2. Review of closing documents. In addition to reviewing/negotiating the P&S, another important service a buyer’s attorney performs is to review the closing documents prepared by the closing attorney. Naturally, neither the lender nor the closing attorney’s office would purposefully prepare closing documents that are not accurate, but there is human error, and one can make an argument that a third party trained to represent the buyer’s interest is going to be more likely to catch an error in the closing documents when they are not the person who prepared those documents.

3. Conflict of Interest. It is fair to say that in most real estate transactions, the buyer’s interests and the lender’s interests are aligned – both want the transaction to close in compliance with the agreed-upon terms; e.g., clean marketable title, etc. and smoothly. With that being said, the lender is absolutely a separate party to a real estate transaction. The note is a contract for the homebuyer/borrower to repay the loan based on the legal terms of the note. And the mortgage is a security instrument that a borrower gives to the lender allowing it to foreclose on the property, if the covenants and agreements in the note and mortgage are not met. The reason why a buyer has to pay for the closing attorney is to make sure that the lender’s legal rights are protected above all others. Attorney’s Rules of Professional Conduct generally forbid an attorney from representing multiple parties in the same transaction, but it is allowed in real estate transactions [or at least, it has never been ruled to be prohibited]. There are those that state that a lender is not really a separate party to the transaction because there are no competing interests; however, there are definitely situations that can arise when an attorney providing dual representation might discover information about a buyer or property that s/he would be required to divulge to the lender. At the same time, an attorney that provides that information to the lender might violate his or her duty of confidentiality to the buyer client.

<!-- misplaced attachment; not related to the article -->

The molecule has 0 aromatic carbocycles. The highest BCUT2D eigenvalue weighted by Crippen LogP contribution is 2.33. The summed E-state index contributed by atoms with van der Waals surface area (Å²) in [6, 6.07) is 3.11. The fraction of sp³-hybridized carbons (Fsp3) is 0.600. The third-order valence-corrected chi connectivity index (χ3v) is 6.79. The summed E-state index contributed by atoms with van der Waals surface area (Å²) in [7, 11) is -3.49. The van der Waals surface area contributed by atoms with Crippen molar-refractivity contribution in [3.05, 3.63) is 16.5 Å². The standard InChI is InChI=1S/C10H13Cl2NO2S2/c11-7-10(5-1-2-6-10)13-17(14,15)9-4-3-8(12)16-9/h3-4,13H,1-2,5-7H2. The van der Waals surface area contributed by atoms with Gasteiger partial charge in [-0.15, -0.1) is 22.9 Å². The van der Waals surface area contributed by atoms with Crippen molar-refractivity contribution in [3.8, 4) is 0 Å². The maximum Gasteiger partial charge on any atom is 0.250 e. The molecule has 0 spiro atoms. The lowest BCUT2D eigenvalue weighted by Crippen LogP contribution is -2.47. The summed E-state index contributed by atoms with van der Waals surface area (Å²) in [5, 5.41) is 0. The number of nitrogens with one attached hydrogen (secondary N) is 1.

It should be noted that despite the potential disadvantages, the vast majority of homebuyers in Massachusetts choose the lender's attorney to also provide buyer representation. 

Considering the above, a homebuyer should carefully weigh the pro’s and con’s in considering whether having the same attorney representing both them and their lender is in their best interest. Above all else, the homebuyer should choose a competent and experienced real estate attorney, and they should be comfortable with the specific attorney that will provide the dual representation.

NOTE: The preceding article is not legal advice, and consumers should not rely on it as such. Consumers should seek the advice of an attorney licensed in the jurisdiction where the property is located.